Not long before I entered my teenage years my family and I were rehoused from a slummy terraced flat into a superb brand new three-bedroom house on a nearby estate. We said goodbye to damp walls and a busy mousetrap, and hello to central heating and a Parkray fire. Happy days.
Many of our neighbours were also rehoused and so we didn’t face the problem of making new friends. We soon settled into our new homes, and we all enjoyed life on a modern housing estate. One of the high points of the week for us schoolkids came on Saturday night, when most parents would take off to the pub. This left us in the care of less strict guardians, like sisters, grandmas or, for some kids, no-one. We could get away with a lot more under these relaxed conditions and we were allowed to stay out later.
While we did rather timid pre-teen stuff, one older youth on the estate, whom I shall call Eddie, got his kicks in a way that threatened both his safety and liberty. This juvenile delinquent would sneak the keys to his dad’s Ford Escort van from the house, and drive it around the estate while his parents were out at the pub. My friends and I watched in envy and excitement as he showed off and gave rides to his mates.
One Saturday night he took his friend, Mick, for a spin in the van. This particular night, Mick had with him a red-haired ventriloquist’s dummy in a checked suit. He called the dummy Nobby, and we all had a go at working it.
Eddie and Mick got in the van and we gathered to watch as the former started the engine. There was a lot of revving and a crunch of gears as Eddie found reverse and the van slowly pulled away. He performed a five-point turn and drove, without headlights, up the street. He turned left at the junction and disappeared onto the main road of the estate. With the car thieves now out of sight, we returned to playing keepy-up by the light of street lamps.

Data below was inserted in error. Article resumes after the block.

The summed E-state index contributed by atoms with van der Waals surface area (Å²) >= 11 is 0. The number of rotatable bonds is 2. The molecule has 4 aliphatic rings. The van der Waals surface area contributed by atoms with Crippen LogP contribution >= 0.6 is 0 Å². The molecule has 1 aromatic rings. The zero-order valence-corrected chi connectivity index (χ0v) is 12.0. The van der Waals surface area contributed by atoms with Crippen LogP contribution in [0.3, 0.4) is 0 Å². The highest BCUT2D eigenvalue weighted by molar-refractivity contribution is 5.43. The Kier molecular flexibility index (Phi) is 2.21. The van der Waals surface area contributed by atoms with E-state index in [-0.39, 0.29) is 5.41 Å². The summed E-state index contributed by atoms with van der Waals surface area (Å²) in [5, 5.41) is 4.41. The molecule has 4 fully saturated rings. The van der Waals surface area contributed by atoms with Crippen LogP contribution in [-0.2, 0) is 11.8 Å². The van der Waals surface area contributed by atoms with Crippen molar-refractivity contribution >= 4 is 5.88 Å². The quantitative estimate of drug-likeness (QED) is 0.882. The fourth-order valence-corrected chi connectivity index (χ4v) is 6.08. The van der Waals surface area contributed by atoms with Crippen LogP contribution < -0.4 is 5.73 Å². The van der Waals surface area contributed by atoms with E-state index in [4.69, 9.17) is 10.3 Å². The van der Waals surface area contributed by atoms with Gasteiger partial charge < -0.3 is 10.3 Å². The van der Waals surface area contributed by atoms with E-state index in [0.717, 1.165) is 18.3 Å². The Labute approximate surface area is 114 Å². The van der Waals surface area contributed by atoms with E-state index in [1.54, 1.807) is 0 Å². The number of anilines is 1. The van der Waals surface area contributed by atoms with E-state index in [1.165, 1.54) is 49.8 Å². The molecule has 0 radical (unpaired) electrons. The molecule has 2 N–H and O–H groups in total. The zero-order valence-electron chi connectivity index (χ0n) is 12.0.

Presently, the van came back down the street with its headlights now on. Eddie parked it in the spot from where he had taken it, and he and Mick stayed inside the van to share a cigarette. They wound down their windows and we clustered round the van, eagerly asking where they had been and how fast they had gone.
After their smoke, Eddie decided to take the van for a second spin. He put it into reverse and moved off. We retired to the safety of a garden path as the unskilled driver mounted the kerb in his attempt to perform a three-point turn. As Eddie carefully inched the van backwards, a shock of red hair emerged from the passenger side window as the dummy sought to assist in the manouvre.
“Gack a git, gack a git,” Nobby said, his voice interspersed with howls of laughter from the ventriloquist inside the van. We fell about laughing at this, but our hilarity ended abruptly when the back of the van on the driver’s side hit the wall with a crunch. The engine stopped and we saw that the steel bumper had buckled and bits of glass from the rear light lay on the pavement. Both human occupants got out to inspect the damage and we all ran off laughing.
Eddie collected the pieces of glass from the footpath, and he placed them on a wall. He carefully parked the van in its original position, and then took the keys into the house. When he came back out, he scattered the light glass onto the road at the rear of the van.
In those days, drink-driving did not carry the stigma it does today, and many people drove while under the influence of alcohol. Eddie hoped that his dad would put the damage down to a drunk driver turning in the street, and that the bits of broken glass would add credence to his theory.
The cunning plan worked, as Eddie’s dad suspected nothing. The experience put Eddie off any further motorised adventures, and Nobby was bribed to keep his mouth shut.